eSociety Prepares UA students for Digital World
What does it mean to be a member of the digital age? Through the new eSociety program, students take courses covering social media strategies, artificial intelligence, identity in the digital realm, privacy concerns, Internet communications law, information ethics, strategies for managing a social presence and the access -- and barring of access -- to information, and much more.
"Technology is the most important revolution of our lifetime," said J.P. Jones, III, dean of the UA College of Social and Behavioral Sciences. "It has completely transformed the way we interact with one another, learn new things, and form communities. And every social science discipline has a role to play in understanding these changes."
To read the whole UANews story, click here. To read the Arizona Daily Wildcat article on the new major, click here. To watch the Arizona Public Media video, click here.
Daniel Griffin collects a core from
the trunk of a ponderosa pine.
Amer Taleb and Sami-Jo Roth
- This Arizona Daily Star article (written by UA journalism student Amer Taleb) profiles two SBS graduate students who were interrogators in the Iraq War.
- The Center for the Philosophy of Freedom has assumed editorial responsibility for the Social Philosophy and Policy Journal, one of the top tier philosophical publications.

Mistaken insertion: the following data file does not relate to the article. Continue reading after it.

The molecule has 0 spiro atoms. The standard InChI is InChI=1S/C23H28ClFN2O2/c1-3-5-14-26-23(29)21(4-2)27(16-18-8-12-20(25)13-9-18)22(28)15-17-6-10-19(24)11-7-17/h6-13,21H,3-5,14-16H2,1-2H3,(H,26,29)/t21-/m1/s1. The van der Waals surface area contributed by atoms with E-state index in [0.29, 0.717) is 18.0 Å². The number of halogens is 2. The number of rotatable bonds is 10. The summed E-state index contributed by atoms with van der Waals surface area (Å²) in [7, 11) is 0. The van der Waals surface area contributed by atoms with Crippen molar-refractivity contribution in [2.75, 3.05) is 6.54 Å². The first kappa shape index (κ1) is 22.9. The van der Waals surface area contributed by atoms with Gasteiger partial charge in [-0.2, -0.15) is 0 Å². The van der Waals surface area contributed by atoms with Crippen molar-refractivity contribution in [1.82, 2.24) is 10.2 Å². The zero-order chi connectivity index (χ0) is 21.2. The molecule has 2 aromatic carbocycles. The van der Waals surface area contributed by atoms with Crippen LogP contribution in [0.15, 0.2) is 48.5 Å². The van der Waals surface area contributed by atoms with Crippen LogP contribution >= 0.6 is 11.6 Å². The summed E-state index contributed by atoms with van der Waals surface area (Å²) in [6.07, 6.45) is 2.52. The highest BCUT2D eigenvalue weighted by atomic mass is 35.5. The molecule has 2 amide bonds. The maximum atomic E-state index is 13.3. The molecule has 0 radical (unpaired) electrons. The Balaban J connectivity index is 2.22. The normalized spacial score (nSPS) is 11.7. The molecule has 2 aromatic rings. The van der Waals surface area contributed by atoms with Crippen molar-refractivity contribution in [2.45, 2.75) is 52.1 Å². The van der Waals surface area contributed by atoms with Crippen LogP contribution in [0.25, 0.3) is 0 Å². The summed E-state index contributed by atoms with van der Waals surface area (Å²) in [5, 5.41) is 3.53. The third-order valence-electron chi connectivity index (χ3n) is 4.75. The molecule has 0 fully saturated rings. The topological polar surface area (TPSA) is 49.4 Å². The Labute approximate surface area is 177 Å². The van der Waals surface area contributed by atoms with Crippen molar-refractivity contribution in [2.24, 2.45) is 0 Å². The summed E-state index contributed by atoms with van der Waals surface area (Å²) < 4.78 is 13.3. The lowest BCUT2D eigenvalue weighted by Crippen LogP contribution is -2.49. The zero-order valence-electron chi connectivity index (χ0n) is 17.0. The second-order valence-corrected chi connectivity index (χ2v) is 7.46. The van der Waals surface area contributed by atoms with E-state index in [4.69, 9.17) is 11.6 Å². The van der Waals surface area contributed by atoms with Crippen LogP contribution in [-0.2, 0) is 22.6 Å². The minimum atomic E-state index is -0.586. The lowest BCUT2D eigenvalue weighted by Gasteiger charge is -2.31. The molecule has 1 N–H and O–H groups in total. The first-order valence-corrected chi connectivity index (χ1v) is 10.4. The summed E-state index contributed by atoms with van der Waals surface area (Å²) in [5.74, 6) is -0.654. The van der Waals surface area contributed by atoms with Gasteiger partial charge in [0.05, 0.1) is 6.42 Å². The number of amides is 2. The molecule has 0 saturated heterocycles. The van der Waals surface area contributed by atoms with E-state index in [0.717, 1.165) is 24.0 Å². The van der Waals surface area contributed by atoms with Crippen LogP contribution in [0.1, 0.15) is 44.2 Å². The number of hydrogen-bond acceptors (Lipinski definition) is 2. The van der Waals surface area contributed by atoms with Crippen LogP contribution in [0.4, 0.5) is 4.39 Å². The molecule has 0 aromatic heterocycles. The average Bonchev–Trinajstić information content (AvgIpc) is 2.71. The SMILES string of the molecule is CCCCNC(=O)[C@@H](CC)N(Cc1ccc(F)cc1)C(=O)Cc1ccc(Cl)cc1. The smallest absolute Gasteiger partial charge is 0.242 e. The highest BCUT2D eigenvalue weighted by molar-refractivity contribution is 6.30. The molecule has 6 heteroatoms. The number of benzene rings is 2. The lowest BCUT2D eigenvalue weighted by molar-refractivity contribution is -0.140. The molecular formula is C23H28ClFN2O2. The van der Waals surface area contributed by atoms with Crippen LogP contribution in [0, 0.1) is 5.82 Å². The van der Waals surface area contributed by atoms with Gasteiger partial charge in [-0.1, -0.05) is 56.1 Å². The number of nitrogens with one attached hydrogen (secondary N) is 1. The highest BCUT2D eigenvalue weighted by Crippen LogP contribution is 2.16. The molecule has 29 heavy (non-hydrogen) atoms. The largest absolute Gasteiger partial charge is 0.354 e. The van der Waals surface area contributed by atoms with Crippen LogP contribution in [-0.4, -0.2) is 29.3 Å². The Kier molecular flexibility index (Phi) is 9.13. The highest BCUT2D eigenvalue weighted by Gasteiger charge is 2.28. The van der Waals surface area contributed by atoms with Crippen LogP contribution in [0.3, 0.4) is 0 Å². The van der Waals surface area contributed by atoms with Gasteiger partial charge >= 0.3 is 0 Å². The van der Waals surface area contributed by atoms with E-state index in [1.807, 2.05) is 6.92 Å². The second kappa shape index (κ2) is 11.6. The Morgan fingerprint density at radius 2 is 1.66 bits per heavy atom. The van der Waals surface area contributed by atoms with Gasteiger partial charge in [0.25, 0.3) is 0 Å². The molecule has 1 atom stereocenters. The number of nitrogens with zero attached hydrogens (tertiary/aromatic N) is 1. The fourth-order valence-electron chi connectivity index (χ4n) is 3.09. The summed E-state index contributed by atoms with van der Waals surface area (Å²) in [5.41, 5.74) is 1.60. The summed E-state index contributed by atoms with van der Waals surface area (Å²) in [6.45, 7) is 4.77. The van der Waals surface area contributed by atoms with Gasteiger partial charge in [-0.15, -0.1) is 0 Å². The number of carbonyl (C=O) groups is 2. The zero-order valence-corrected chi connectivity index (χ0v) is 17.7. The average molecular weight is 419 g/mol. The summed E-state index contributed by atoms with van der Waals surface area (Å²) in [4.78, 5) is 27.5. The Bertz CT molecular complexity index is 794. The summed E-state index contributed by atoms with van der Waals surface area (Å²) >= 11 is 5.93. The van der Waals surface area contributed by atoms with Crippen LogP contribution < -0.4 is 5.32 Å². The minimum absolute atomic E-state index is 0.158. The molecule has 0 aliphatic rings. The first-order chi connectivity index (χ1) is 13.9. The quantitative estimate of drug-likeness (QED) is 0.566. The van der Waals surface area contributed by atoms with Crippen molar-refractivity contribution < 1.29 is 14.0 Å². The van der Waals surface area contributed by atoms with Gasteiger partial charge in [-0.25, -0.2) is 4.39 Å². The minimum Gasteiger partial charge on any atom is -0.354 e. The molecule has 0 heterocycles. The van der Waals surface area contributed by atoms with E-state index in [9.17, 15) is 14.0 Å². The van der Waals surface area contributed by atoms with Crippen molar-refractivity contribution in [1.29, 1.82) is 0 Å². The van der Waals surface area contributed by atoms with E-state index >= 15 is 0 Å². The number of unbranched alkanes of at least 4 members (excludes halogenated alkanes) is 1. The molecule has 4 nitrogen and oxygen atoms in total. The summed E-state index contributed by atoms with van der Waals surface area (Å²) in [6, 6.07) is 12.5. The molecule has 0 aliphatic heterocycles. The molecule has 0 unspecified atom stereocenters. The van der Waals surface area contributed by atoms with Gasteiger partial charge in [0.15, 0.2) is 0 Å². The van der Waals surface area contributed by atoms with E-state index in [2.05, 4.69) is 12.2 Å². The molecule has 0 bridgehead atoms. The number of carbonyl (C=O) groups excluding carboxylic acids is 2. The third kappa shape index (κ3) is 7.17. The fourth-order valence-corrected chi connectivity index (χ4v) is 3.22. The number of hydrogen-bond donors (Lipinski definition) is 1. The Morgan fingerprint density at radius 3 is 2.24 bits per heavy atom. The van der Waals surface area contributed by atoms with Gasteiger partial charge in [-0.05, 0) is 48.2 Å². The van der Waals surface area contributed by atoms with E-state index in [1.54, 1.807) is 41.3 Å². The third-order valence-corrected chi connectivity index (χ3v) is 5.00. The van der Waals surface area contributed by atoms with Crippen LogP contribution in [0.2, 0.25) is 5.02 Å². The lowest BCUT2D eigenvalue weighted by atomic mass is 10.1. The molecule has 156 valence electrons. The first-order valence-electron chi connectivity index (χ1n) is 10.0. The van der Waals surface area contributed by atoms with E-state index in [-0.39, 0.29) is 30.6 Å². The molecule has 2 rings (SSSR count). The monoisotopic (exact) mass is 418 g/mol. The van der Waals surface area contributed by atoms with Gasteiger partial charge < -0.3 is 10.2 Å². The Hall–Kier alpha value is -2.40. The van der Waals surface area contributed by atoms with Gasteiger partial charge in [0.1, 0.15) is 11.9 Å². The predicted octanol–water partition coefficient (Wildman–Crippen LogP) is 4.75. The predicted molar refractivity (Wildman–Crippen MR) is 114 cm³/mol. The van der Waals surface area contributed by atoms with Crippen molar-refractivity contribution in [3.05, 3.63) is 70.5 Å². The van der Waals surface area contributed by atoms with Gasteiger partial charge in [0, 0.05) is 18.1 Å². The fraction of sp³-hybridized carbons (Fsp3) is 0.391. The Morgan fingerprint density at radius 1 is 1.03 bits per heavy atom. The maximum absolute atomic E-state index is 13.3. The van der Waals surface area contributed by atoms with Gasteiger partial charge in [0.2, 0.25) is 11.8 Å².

- Researchers in the School of Geography and Development have found that long-term droughts in the Southwest often mean failure of both summer and winter rains. For details, click here.
- The Arizona Board of Regents appointed political science major Valerie Hanna as the new student regent. To read more, click here.
- In February, Dean J.P. Jones gave Dan Hicks -- NBC sportscaster and UA journalism alum -- his Alumni of the Year Award. Dan also had a Q/A session with journalism students. To read more, click here.
- Researchers, including those from SBS, found evidence that there are two types of environmental conditions associated with seasonal influenza epidemics: cold-dry and humid-rainy. To read more, click here.
- With UA anthropologist Steve Lansing's help, Bali's ancient water temple system was recognized over the summer as a World Heritage Site by UNESCO. To read more, click here.
- In the UA’s highly competitive Philosophy, Politics, Economics and Law (PPEL) major, students learn the foundations of Constitutional law, economic welfare, social justice and other topics. To read about this major, click here.
- Communication Professor Maggie Pitts has co-edited the first collections of scholarly works devoted to positive interpersonal communication. To read more, click here and here.
- Sociologist Jeffrey Sallaz's book "Labor, Economy, and Society" looks at how labor operates in a capitalist society and how that may lead to recurring labor crises. To read more, click here.
- Amy Shlossman, an alumnus of the UA Public Administration program, is now Chief of Staff for Secretary of Homeland Security, Janet Napolitano.
- The iSTEM project, designed and run by the Southwest Institute for Research on Women, pairs 30 American Indian students with mentors who engage them in science and engineering. To learn more, click here.
- Check out this Tucson Weekly article on Susan Stryker, a professor in the Department of Gender and Women's Studies, who is creating a documentary on the world's most famous transsexual, Christine Jorgensen.
- Amer Taleb and Sami-Jo Roth, both UA journalism students, covered the landmark Prop.8 and DOMA same-sex marriage cases at the Supreme Court.
- Anthropology students are able practice their excavation skills at University Indian Ruins. To read more, click here.